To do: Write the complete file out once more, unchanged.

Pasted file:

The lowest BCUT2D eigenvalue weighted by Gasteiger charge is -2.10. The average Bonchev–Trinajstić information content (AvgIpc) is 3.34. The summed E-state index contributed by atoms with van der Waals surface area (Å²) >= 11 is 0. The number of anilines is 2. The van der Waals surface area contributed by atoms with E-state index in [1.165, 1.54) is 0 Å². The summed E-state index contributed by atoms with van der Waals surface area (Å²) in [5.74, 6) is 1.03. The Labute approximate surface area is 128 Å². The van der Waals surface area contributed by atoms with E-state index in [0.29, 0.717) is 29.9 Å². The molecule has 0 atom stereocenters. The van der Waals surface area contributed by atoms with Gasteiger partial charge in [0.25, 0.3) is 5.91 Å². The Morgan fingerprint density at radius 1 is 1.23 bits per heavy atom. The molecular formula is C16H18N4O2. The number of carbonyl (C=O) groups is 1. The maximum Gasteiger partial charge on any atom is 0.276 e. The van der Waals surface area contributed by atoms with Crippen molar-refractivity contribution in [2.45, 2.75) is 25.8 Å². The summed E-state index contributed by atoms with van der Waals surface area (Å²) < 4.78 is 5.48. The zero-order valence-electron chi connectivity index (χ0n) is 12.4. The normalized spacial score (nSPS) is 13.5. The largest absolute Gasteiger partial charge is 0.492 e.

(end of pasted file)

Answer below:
The lowest BCUT2D eigenvalue weighted by Gasteiger charge is -2.10. The average Bonchev–Trinajstić information content (AvgIpc) is 3.34. The summed E-state index contributed by atoms with van der Waals surface area (Å²) >= 11 is 0. The number of anilines is 2. The van der Waals surface area contributed by atoms with E-state index in [1.165, 1.54) is 0 Å². The summed E-state index contributed by atoms with van der Waals surface area (Å²) in [5.74, 6) is 1.03. The Labute approximate surface area is 128 Å². The van der Waals surface area contributed by atoms with E-state index in [0.29, 0.717) is 29.9 Å². The molecule has 0 atom stereocenters. The van der Waals surface area contributed by atoms with Gasteiger partial charge in [0.25, 0.3) is 5.91 Å². The Morgan fingerprint density at radius 1 is 1.23 bits per heavy atom. The molecular formula is C16H18N4O2. The number of carbonyl (C=O) groups is 1. The maximum Gasteiger partial charge on any atom is 0.276 e. The van der Waals surface area contributed by atoms with Crippen molar-refractivity contribution in [2.45, 2.75) is 25.8 Å². The summed E-state index contributed by atoms with van der Waals surface area (Å²) < 4.78 is 5.48. The zero-order valence-electron chi connectivity index (χ0n) is 12.4. The normalized spacial score (nSPS) is 13.5. The largest absolute Gasteiger partial charge is 0.492 e.